Review of Austin Harrington, German Cosmopolitan Thought and the Idea of the West: Voices from Weimar (Cambridge University Press, 2016), 450 pages, 150CAD, 90GPB
Reviewed by Thomas Kemple
Austin Harrington’s monumental investigation into the ‘radical centrists’ of the Weimar Republic is discussed in terms of key themes such as universalism, cosmopolitanism, and the critique of Eurocentrism that still resonate with recent debates. Contrasting the voices of lesser known critical intellectuals from this period such as Karl Jaspers and Kark Mannheim with the political writings of Max Weber and Georg Simmel, as well as with the reactionary positions of Carl Schmitt and Martin Heidegger, Harrington’s book affords a useful critical perspective on ‘protesting the West’, yesterday and today.
Weimar Republic, Simmel, Weber, Mannheim, cosmopolitanism
‘Bonn is not Weimar’ – Governing elites and the official cultural organs of the Federal Republic of Germany after 1945 used this slogan to distance themselves from the perceived inadequacies of the era leading up to the Third Reich. Today it might evoke a series of other comparisons which stress more the similarities than the differences between now and then: ‘2001 is 1918’, each event recalling a mythical stab-in-the back by radicals at home and abroad (republican revolutionaries and Islamic jihadists). Or: ‘2008 is our 1929’, both representing a breakdown in the financial world order with profound populist and cultural ramifications. And as many pundits now suggest, ‘2016 is the new 1933’, years when the political implications of this collapse would be registered in votes for nationalist isolation and global saber-rattling. Yet, if Weimar is synonymous with a certain collective vulnerability before a political storm, it also recalls the intellectual strength of an earlier period, when the classical humanism of Goethe and Schiller was reborn in 20th century liberal political debates and humanist social science.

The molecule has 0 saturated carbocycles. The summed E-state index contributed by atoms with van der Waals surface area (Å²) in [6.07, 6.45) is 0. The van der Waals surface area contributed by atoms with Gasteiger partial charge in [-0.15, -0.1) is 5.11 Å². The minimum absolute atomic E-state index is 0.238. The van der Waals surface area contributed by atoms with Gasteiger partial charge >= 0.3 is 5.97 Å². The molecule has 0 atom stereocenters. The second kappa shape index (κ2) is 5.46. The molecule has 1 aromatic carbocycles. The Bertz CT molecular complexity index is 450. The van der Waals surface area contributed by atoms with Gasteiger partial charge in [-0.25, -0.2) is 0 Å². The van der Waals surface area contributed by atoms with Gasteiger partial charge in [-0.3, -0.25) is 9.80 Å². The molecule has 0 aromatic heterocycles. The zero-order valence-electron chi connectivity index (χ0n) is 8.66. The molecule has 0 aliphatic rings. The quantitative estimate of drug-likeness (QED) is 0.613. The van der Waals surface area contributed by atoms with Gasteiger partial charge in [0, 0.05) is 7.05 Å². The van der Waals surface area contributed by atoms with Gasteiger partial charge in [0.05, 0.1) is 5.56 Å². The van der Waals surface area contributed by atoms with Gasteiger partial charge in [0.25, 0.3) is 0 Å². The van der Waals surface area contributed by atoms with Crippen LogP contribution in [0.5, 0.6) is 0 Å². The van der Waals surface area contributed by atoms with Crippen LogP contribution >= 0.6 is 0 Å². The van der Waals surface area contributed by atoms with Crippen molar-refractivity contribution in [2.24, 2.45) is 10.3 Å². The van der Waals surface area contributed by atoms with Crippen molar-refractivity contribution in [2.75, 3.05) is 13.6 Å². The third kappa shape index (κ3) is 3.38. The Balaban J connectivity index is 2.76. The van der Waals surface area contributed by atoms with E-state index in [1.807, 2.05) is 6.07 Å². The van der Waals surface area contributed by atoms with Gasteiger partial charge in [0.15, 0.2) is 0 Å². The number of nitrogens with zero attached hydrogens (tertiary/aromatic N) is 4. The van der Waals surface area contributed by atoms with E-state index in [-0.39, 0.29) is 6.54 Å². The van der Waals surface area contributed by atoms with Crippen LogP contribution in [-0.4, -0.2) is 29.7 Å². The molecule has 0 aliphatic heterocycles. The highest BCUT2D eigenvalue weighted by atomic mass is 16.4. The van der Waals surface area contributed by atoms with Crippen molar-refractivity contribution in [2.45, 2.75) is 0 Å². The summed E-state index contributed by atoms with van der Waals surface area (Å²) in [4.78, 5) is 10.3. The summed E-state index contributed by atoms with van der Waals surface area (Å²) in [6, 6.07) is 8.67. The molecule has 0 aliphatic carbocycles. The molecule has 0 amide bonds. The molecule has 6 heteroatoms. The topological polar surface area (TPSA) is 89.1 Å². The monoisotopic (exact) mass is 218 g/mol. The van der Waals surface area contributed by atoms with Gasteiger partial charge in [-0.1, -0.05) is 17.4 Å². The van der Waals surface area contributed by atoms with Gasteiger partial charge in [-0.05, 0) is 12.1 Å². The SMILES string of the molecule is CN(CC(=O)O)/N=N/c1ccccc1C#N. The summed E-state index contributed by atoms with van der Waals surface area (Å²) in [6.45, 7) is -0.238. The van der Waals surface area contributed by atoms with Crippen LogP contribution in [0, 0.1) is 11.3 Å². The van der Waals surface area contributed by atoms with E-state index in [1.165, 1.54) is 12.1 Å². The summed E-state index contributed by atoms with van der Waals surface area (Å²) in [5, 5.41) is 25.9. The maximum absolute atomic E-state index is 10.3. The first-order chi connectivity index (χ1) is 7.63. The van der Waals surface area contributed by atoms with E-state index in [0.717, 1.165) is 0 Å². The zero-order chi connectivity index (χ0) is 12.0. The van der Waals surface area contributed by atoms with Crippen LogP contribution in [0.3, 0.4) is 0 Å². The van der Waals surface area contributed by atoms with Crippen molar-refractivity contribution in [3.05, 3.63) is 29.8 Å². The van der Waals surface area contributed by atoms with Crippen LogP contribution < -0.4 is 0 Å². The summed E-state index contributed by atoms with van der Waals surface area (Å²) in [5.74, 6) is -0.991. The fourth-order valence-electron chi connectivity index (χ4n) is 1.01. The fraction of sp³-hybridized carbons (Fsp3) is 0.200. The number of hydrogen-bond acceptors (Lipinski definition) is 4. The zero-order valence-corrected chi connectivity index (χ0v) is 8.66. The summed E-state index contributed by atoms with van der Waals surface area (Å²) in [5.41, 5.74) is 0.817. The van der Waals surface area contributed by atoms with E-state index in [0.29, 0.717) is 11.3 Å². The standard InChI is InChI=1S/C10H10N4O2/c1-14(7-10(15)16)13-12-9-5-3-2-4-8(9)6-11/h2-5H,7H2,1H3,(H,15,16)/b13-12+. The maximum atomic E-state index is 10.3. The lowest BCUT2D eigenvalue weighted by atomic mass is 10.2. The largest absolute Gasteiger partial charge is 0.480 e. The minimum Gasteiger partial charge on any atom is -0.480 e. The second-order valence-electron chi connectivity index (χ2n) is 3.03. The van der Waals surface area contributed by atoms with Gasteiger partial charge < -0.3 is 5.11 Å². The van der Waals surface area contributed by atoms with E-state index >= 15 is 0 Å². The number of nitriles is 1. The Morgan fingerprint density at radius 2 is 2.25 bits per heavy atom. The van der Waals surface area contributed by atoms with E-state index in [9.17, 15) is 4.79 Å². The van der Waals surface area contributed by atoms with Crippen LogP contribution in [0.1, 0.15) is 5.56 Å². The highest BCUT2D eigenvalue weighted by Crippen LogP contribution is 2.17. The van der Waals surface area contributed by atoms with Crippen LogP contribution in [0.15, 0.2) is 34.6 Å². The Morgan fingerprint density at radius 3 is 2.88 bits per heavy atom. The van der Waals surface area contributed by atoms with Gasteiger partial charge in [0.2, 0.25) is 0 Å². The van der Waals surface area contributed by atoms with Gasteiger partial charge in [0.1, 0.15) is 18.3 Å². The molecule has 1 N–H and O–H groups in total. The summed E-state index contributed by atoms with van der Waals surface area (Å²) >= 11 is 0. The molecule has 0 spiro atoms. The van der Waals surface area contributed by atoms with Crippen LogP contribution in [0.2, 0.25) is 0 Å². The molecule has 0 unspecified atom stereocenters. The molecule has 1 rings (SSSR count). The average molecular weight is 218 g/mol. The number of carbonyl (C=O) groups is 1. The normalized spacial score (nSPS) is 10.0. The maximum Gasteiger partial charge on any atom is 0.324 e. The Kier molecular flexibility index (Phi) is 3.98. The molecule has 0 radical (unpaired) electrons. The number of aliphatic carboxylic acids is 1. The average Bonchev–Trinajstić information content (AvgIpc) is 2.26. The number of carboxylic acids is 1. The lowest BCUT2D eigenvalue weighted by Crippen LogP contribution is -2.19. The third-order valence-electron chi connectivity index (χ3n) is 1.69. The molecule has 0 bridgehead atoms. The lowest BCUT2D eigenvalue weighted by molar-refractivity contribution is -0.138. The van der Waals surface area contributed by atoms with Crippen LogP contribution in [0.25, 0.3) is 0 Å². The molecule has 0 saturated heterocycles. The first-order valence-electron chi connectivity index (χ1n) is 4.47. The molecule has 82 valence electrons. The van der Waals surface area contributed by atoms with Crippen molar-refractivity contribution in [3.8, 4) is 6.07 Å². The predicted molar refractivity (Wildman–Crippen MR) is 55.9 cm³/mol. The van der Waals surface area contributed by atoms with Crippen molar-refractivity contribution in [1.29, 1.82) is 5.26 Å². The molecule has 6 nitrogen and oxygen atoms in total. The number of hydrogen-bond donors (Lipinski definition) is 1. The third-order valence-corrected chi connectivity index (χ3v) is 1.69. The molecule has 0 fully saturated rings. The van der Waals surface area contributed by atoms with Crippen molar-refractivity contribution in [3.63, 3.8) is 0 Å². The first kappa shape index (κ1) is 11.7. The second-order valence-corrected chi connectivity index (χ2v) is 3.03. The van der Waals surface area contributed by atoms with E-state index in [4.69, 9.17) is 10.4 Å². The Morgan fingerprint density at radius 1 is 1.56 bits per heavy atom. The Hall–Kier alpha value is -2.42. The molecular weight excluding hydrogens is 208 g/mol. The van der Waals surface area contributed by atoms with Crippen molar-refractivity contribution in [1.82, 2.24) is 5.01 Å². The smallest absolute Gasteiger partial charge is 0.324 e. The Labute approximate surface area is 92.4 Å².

Austin Harrington’s monumental new book touches on many of the issues that make the Weimar period of 1918-1933 resonate so poignantly with our own, although it went press before the Brexit referendum and the US election. The subtitle, ‘Voices from Weimar’, refers not just to the conventional scholarly work of recovering utterances that have been silenced by history, but also to the necessity of hearing what they have to tell us today. His focus is not on intellectual emigrés known to many English-speaking academics, especially Marcuse, Horkheimer, Adorno, Kracauer, Benjamin, and Arendt; nor is he mainly concerned with academic reactionaries and supporters of the regime who stayed behind, such as Schmitt, Heidegger, Sombart, and Meinicke. Rather, he considers a group of lesser known centrist yet radical thinkers who remained and resisted, including Alfred Weber, Ferdinand Toennies, Ernst Curtius, Ernst Troeltsch, Karl Jaspers, Max Scheler, and Karl Mannheim. He wants to salvage the liberal humanist principles of these thinkers from occlusion in the aftermath of National Socialism. In particular, he aims to discern what remains of their legacy when the so-called Sonderweg thesis no longer holds sway – the contested argument that even the Weimar Republic’s most critical intellectuals could not have diverted the impending disaster, or even naively reinforced and paved the way to the Third Reich. Harrington’s careful analysis of the economic crisis and political forces that eclipsed the real possibility of an alternative is clear and conclusive: ‘Not use but brazen misuse of the presidential prerogative brought Weimar to its end’ (68). He emphasizes that there is no necessary causal connection or complicity between conventional academic posturing and reactionary political positions: ‘Distance and detachment of mind … need in no way preclude engagement and involvement in the practical and empathetic self’ (69). It is more likely that politics lost touch with spirit (Geist), even as some oppositional intellectuals were less politically engaged than others. Foregrounding these arguments, Harrington includes a couple more celebrated pre-Weimar voices — Georg Simmel who died in 1918 before the Armistice, and Max Weber, who participated in the Versailles treaty and the Weimar constitution discussions before his death in 1920. Like some other left liberal intellectuals, Simmel and Weber enthusiastically supported the war when it broke out in 1914, but soon took on a more tempered or (in the case of Weber) tactical tone in the wake of subsequent events. (Harrington and I have co-published on these two giants of social theory in Harrington and Kemple, 2012; Kemple and Harrington, 2016). While the historical and theoretical lessons from the writings of these intellectuals for recent academic and public debates are largely left implicit, informed readers will easily draw their own conclusions.